Duelling proposals to avert steep automatic
government spending cuts failed in the US Senate on Thursday, just
hours before the austerity measures were due to go into effect.
Two separate proposals advanced by Democrats and Republicans in the upper chamber of Congress failed to secure enough votes to advance, all but assuring the government spending cuts known as the sequester will be enacted Friday.
The so-called sequester would see 85 billion dollars cut from federal spending by the end of the year, with cuts coming equally from military and domestic programmes. President Barack Obama has warned the cuts would prove devastating to the economy, but many Republicans think the White House has overblown the impact the cuts will have.
Both bills considered by the Senate Thursday would have replaced the sequester legislation. The Democrats' would have ushered in more taxes to close the US deficit, while the Republican bill would have allowed Obama to shift the cuts around to avoid too large an ax falling on any one programme.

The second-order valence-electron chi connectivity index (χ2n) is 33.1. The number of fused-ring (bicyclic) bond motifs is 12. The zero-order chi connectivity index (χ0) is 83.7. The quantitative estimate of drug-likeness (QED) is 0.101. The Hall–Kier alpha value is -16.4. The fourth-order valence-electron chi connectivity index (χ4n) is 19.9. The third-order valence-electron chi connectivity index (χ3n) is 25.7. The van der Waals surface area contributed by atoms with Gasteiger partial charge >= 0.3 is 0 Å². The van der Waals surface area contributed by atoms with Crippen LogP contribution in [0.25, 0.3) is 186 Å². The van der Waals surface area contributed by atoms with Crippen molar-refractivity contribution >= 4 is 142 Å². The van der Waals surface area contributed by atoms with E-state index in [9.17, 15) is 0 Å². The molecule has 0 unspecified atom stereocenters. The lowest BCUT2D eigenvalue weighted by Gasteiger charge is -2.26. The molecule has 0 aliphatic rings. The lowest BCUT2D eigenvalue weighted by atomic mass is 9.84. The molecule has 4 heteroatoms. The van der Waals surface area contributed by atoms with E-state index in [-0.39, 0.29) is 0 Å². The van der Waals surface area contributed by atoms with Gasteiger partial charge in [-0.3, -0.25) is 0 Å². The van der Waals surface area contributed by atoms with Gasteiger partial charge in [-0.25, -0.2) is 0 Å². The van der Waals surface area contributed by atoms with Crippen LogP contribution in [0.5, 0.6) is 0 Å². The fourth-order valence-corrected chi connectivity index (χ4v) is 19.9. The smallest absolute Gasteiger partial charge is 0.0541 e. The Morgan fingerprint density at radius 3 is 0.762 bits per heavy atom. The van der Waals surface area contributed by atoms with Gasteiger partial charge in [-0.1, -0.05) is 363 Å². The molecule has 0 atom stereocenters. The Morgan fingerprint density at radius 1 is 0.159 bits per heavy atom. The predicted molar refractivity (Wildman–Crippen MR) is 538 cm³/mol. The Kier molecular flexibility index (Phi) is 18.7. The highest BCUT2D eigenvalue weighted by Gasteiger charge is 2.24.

The White House had dismissed the Republican plan as political posturing, claiming it would still hurt middle-class Americans while stopping short of increasing taxes on the wealthy.
The sides have been exchanging harsh words of blame in the lead up to the cuts.
"Rather than hash out the best way to replace sequestration, the conversation has instead revolved around who came up with the idea in the first place. The blame game is nothing but a sideshow," Democratic Senator Chuck Schumer said. "The truth is both sides have their fingerprints on sequestration, but only one side is trying hard to solve it."
Republicans however pointed to Democrats as hoping the sequester would go into effect so they can blame the Republicans, and noted run-away spending needed to be seriously addressed.
Obama will meet with congressional leaders from both parties to discuss the cuts on Friday.
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